Rivera also argues that Lieutenant Towns should be precluded from testifying as to his third opinion. Rivera argues that not all relevant evidence was taken into account and properly considered and used in the arrest warrant as there was no attempt to retrieve fingerprints from the scene for comparative purposes nor did the police utilize any type of identification procedure other than review of still photos from the crime scene. (Docket #83 at 2-3). As to the necessity of obtaining fingerprints, Lieutenant Towns stated that it was not clear that the perpetrator of the robbery touched an isolated surface in the store and it would not have been practical to take samples from a counter surface at a convenience store that has been touched by many people over an extended period of time. (Docket #82-1 at ¶ 9). Hence, Lieutenant Towns concluded that it was not necessary to test the scene for fingerprints. (Id.). As to the need to use additional identification procedures, Lieutenant Towns stated that Rivera was identified by two police officers with extensive familiarity with Rivera. (Id. at ¶ 10).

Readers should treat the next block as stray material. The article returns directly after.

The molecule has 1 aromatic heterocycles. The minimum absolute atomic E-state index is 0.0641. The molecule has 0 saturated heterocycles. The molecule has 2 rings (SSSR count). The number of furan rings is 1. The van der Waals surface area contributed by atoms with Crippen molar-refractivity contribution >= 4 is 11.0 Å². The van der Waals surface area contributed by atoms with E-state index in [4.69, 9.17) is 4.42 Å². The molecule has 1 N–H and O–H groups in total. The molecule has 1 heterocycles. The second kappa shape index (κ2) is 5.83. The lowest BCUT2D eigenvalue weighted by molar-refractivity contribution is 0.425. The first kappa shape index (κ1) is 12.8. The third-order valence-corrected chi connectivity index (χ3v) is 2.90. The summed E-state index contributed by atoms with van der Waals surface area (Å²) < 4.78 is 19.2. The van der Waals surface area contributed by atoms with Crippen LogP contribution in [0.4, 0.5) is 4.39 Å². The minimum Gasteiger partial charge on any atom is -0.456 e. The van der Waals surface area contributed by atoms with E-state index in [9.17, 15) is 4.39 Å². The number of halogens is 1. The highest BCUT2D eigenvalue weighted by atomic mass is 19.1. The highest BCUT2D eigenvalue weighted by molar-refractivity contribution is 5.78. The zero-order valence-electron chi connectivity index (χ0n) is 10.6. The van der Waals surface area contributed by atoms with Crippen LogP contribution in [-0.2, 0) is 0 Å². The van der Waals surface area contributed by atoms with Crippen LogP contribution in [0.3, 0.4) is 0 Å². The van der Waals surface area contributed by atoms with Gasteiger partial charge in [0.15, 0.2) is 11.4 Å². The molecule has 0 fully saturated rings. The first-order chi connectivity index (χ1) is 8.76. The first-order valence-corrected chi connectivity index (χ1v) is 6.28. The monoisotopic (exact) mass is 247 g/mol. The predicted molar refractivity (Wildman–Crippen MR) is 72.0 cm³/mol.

Rivera challenges these assertions, stating that the perpetrator touched the counter and grabbed the cash drawer with his hands. (Docket #83 at 1). Rivera also argues that the WPD should have undertaken additional identification procedures such as a line-up, show-up, field identification, voice identification, single photo show-up, or photo array. (Id. at 2). However,